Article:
Home Christian News ‘Reacher’ Star Alan Ritchson Discusses His Christian Faith With Atheist Bill Maher:...

‘Reacher’ Star Alan Ritchson Discusses His Christian Faith With Atheist Bill Maher: ‘I Want Less Vitriol in the World’

Alan Ritchson Bill Maher
Screengrab via YouTube / @Club Random Podcast

Actor Alan Ritchson recently joined Bill Maher on his “Club Random” podcast for a wide-ranging conversation. Throughout the interview, the two explored themes of faith.

Ritchson, who is known for his roles on the hit show “Reacher” and in Angel Studios film “Ordinary Angels,” has often been vocal about his Christian faith. On the other hand, Maher, a comedian and political commentator, has long been vocal about his religious skepticism. 

The conversation quickly turned toward faith after Maher and Ritchson both shared their appreciation for Lionsgate, which backed “Ordinary Angels,” as well as Maher’s 2008 documentary “Religulous.”

Discussing his documentary, which took a critical look at religious faith, Maher said that it “wasn’t mean-spirited.” 

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“It was not looking down on Christians,” Maher said. “One of the first places we went was a truck stop church outside of Raleigh, North Carolina.”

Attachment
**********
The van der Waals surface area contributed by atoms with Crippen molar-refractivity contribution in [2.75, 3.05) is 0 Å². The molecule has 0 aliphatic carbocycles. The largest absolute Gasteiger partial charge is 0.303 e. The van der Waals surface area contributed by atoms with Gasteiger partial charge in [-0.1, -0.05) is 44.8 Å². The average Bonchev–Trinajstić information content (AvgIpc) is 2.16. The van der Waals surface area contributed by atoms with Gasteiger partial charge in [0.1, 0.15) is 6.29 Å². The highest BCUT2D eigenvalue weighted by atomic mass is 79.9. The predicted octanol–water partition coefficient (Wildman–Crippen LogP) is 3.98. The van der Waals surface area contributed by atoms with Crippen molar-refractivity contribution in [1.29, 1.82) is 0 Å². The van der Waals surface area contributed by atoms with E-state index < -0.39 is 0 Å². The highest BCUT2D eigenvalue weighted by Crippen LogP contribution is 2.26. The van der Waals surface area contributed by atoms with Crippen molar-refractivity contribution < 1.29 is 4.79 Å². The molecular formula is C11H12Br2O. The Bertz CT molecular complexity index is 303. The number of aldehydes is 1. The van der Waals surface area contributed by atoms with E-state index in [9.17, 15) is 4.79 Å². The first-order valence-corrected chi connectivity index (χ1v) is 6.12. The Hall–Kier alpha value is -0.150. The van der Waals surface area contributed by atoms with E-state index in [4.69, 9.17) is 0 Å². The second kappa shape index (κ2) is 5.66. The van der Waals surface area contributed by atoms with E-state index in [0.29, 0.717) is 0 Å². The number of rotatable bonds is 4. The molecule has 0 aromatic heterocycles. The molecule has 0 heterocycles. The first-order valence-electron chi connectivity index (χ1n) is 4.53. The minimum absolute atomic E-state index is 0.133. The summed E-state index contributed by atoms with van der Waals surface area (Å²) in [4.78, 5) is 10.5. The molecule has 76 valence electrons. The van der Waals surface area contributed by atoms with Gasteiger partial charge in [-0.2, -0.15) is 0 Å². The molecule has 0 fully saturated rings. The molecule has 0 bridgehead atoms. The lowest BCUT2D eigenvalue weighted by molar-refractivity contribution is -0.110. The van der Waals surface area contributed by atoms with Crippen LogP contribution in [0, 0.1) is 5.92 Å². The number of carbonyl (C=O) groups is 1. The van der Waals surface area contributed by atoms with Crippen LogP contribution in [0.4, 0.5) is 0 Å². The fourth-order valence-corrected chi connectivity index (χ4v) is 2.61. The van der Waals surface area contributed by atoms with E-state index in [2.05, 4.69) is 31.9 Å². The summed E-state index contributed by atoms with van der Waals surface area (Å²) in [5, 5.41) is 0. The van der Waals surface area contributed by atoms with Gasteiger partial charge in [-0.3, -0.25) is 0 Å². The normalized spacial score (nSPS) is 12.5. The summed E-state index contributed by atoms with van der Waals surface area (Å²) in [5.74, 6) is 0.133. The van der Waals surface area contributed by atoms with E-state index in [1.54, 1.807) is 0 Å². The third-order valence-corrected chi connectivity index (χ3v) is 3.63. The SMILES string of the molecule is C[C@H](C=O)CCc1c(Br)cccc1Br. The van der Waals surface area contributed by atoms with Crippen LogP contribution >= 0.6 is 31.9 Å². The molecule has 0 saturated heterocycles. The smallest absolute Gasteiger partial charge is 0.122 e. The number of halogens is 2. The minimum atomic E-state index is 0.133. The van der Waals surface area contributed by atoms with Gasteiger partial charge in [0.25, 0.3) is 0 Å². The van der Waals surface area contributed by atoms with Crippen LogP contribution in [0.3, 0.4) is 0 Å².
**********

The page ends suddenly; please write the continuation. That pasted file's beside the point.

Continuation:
Maher continued, “I spoke to them there, and one guy walked out right away…But the other ones stayed and we had a really good dialogue. We wound up hugging it out.”

Ritchson asked if Maher felt like he “learned anything from that audience.” Maher responded by saying that he loves to learn new things but “usually, it’s the other way around, quite frankly, because people—they’re religious [but] they don’t know anything about their own religion.”

“Most Christians,” Maher continued, “would tell you that Matthew, Mark, Luke, and John were disciples of Jesus—the people who wrote the gospels. And they were absolutely not.” Maher went on to argue that the Gospel of Mark, which was the first of the gospel accounts to be written, was authored in A.D. 70—something with which most biblical scholars would disagree.

“It’s not an insult; that’s just a fact,” Maher said. “They don’t know their own religion.” 

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Ritchson replied, “The problem I have with most Christians today—and I talk about this openly, a lot—is that that misses the point.”